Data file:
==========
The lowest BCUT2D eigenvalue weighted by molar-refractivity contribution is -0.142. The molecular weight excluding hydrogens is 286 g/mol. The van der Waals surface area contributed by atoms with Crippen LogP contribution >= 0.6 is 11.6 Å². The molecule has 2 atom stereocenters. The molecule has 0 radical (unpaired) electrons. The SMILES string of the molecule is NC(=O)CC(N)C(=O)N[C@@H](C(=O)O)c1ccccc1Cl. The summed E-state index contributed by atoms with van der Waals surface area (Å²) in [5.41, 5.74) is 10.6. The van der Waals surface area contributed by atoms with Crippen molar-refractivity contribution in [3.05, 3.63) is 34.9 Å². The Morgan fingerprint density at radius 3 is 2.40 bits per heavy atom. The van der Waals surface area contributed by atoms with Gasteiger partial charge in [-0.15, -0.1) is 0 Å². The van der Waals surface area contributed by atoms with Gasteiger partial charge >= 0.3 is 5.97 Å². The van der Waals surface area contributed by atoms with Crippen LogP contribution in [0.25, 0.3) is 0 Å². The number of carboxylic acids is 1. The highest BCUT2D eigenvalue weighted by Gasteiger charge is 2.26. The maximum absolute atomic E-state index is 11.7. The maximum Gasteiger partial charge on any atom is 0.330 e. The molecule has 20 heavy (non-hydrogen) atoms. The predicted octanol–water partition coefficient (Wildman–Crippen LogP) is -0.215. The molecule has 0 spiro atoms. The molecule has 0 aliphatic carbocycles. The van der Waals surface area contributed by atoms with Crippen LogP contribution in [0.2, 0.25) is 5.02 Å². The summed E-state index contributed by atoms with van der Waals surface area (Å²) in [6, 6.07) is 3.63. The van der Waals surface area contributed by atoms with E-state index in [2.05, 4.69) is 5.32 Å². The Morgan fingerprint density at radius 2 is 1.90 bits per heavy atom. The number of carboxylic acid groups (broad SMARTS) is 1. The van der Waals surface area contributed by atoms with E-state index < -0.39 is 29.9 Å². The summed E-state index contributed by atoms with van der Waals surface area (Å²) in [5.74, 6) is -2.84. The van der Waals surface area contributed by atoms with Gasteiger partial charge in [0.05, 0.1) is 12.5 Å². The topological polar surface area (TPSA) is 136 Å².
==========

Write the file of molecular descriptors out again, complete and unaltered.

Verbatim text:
The lowest BCUT2D eigenvalue weighted by molar-refractivity contribution is -0.142. The molecular weight excluding hydrogens is 286 g/mol. The van der Waals surface area contributed by atoms with Crippen LogP contribution >= 0.6 is 11.6 Å². The molecule has 2 atom stereocenters. The molecule has 0 radical (unpaired) electrons. The SMILES string of the molecule is NC(=O)CC(N)C(=O)N[C@@H](C(=O)O)c1ccccc1Cl. The summed E-state index contributed by atoms with van der Waals surface area (Å²) in [5.41, 5.74) is 10.6. The van der Waals surface area contributed by atoms with Crippen molar-refractivity contribution in [3.05, 3.63) is 34.9 Å². The Morgan fingerprint density at radius 3 is 2.40 bits per heavy atom. The van der Waals surface area contributed by atoms with Gasteiger partial charge in [-0.15, -0.1) is 0 Å². The van der Waals surface area contributed by atoms with Gasteiger partial charge >= 0.3 is 5.97 Å². The van der Waals surface area contributed by atoms with Crippen LogP contribution in [0.25, 0.3) is 0 Å². The number of carboxylic acids is 1. The highest BCUT2D eigenvalue weighted by Gasteiger charge is 2.26. The maximum absolute atomic E-state index is 11.7. The maximum Gasteiger partial charge on any atom is 0.330 e. The molecule has 20 heavy (non-hydrogen) atoms. The predicted octanol–water partition coefficient (Wildman–Crippen LogP) is -0.215. The molecule has 0 spiro atoms. The molecule has 0 aliphatic carbocycles. The van der Waals surface area contributed by atoms with Crippen LogP contribution in [0.2, 0.25) is 5.02 Å². The summed E-state index contributed by atoms with van der Waals surface area (Å²) in [6, 6.07) is 3.63. The van der Waals surface area contributed by atoms with E-state index in [2.05, 4.69) is 5.32 Å². The Morgan fingerprint density at radius 2 is 1.90 bits per heavy atom. The number of carboxylic acid groups (broad SMARTS) is 1. The van der Waals surface area contributed by atoms with E-state index < -0.39 is 29.9 Å². The summed E-state index contributed by atoms with van der Waals surface area (Å²) in [5.74, 6) is -2.84. The van der Waals surface area contributed by atoms with Gasteiger partial charge in [0.05, 0.1) is 12.5 Å². The topological polar surface area (TPSA) is 136 Å².